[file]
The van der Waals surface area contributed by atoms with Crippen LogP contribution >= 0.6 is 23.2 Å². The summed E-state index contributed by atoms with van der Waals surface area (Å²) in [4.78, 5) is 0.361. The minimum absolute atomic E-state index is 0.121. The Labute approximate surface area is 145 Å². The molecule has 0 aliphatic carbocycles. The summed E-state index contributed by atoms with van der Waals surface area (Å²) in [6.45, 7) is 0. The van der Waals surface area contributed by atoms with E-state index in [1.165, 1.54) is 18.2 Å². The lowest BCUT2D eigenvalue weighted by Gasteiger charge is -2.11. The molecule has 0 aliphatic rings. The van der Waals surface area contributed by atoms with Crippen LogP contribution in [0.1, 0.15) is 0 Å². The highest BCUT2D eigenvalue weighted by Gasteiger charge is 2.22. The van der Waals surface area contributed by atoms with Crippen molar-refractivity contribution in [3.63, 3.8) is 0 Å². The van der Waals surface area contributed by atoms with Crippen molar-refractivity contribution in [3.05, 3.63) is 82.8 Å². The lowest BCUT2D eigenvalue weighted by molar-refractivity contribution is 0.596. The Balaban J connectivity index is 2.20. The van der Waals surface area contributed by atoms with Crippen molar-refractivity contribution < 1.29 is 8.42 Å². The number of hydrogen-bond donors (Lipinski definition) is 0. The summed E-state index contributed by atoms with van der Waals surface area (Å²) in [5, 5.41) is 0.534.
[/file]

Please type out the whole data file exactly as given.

The van der Waals surface area contributed by atoms with Crippen LogP contribution >= 0.6 is 23.2 Å². The summed E-state index contributed by atoms with van der Waals surface area (Å²) in [4.78, 5) is 0.361. The minimum absolute atomic E-state index is 0.121. The Labute approximate surface area is 145 Å². The molecule has 0 aliphatic carbocycles. The summed E-state index contributed by atoms with van der Waals surface area (Å²) in [6.45, 7) is 0. The van der Waals surface area contributed by atoms with E-state index in [1.165, 1.54) is 18.2 Å². The lowest BCUT2D eigenvalue weighted by Gasteiger charge is -2.11. The molecule has 0 aliphatic rings. The van der Waals surface area contributed by atoms with Crippen LogP contribution in [0.1, 0.15) is 0 Å². The highest BCUT2D eigenvalue weighted by Gasteiger charge is 2.22. The van der Waals surface area contributed by atoms with Crippen molar-refractivity contribution in [3.63, 3.8) is 0 Å². The van der Waals surface area contributed by atoms with Crippen molar-refractivity contribution in [3.05, 3.63) is 82.8 Å². The lowest BCUT2D eigenvalue weighted by molar-refractivity contribution is 0.596. The Balaban J connectivity index is 2.20. The van der Waals surface area contributed by atoms with Crippen molar-refractivity contribution < 1.29 is 8.42 Å². The number of hydrogen-bond donors (Lipinski definition) is 0. The summed E-state index contributed by atoms with van der Waals surface area (Å²) in [5, 5.41) is 0.534.